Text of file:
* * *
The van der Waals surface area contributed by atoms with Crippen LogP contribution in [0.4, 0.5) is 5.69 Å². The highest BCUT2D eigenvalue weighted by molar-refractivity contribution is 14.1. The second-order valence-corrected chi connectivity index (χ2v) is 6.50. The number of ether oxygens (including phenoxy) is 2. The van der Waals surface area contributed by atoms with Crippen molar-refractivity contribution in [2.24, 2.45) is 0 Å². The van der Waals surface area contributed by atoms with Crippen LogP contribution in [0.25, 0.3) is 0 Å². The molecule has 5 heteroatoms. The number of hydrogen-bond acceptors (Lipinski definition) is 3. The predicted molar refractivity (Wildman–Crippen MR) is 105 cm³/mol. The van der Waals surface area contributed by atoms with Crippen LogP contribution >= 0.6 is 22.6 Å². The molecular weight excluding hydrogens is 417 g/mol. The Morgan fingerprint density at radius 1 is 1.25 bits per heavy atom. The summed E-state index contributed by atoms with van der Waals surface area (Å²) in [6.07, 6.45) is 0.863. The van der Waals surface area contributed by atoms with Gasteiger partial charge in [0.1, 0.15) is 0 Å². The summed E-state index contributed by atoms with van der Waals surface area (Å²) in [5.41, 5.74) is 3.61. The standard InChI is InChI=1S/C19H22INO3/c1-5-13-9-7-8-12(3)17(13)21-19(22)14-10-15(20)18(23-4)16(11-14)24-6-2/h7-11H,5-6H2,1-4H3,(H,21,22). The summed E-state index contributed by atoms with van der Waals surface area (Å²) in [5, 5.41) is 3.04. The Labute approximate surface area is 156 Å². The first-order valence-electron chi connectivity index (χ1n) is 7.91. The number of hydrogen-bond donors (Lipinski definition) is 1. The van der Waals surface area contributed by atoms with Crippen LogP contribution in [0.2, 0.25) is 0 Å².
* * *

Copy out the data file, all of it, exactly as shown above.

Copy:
The van der Waals surface area contributed by atoms with Crippen LogP contribution in [0.4, 0.5) is 5.69 Å². The highest BCUT2D eigenvalue weighted by molar-refractivity contribution is 14.1. The second-order valence-corrected chi connectivity index (χ2v) is 6.50. The number of ether oxygens (including phenoxy) is 2. The van der Waals surface area contributed by atoms with Crippen molar-refractivity contribution in [2.24, 2.45) is 0 Å². The van der Waals surface area contributed by atoms with Crippen LogP contribution in [0.25, 0.3) is 0 Å². The molecule has 5 heteroatoms. The number of hydrogen-bond acceptors (Lipinski definition) is 3. The predicted molar refractivity (Wildman–Crippen MR) is 105 cm³/mol. The van der Waals surface area contributed by atoms with Crippen LogP contribution >= 0.6 is 22.6 Å². The molecular weight excluding hydrogens is 417 g/mol. The Morgan fingerprint density at radius 1 is 1.25 bits per heavy atom. The summed E-state index contributed by atoms with van der Waals surface area (Å²) in [6.07, 6.45) is 0.863. The van der Waals surface area contributed by atoms with Gasteiger partial charge in [0.1, 0.15) is 0 Å². The summed E-state index contributed by atoms with van der Waals surface area (Å²) in [5.41, 5.74) is 3.61. The standard InChI is InChI=1S/C19H22INO3/c1-5-13-9-7-8-12(3)17(13)21-19(22)14-10-15(20)18(23-4)16(11-14)24-6-2/h7-11H,5-6H2,1-4H3,(H,21,22). The summed E-state index contributed by atoms with van der Waals surface area (Å²) in [5, 5.41) is 3.04. The Labute approximate surface area is 156 Å². The first-order valence-electron chi connectivity index (χ1n) is 7.91. The number of hydrogen-bond donors (Lipinski definition) is 1. The van der Waals surface area contributed by atoms with Crippen LogP contribution in [0.2, 0.25) is 0 Å².